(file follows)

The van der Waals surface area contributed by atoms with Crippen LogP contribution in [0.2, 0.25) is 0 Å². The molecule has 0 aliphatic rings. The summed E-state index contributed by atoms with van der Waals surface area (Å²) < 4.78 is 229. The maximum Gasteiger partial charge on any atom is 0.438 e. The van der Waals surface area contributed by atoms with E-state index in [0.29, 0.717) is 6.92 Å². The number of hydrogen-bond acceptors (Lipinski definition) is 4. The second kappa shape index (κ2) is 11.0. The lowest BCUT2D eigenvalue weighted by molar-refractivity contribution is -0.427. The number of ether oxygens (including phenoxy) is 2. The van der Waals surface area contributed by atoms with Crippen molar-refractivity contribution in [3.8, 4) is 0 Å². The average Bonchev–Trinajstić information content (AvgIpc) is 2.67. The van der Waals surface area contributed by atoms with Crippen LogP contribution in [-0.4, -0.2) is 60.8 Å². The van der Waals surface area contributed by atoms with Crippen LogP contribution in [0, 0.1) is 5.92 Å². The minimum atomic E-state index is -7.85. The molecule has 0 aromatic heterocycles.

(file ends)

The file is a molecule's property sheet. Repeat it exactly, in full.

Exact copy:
The van der Waals surface area contributed by atoms with Crippen LogP contribution in [0.2, 0.25) is 0 Å². The molecule has 0 aliphatic rings. The summed E-state index contributed by atoms with van der Waals surface area (Å²) < 4.78 is 229. The maximum Gasteiger partial charge on any atom is 0.438 e. The van der Waals surface area contributed by atoms with E-state index in [0.29, 0.717) is 6.92 Å². The number of hydrogen-bond acceptors (Lipinski definition) is 4. The second kappa shape index (κ2) is 11.0. The lowest BCUT2D eigenvalue weighted by molar-refractivity contribution is -0.427. The number of ether oxygens (including phenoxy) is 2. The van der Waals surface area contributed by atoms with Crippen molar-refractivity contribution in [3.8, 4) is 0 Å². The average Bonchev–Trinajstić information content (AvgIpc) is 2.67. The van der Waals surface area contributed by atoms with Crippen LogP contribution in [-0.4, -0.2) is 60.8 Å². The van der Waals surface area contributed by atoms with Crippen LogP contribution in [0, 0.1) is 5.92 Å². The minimum atomic E-state index is -7.85. The molecule has 0 aromatic heterocycles.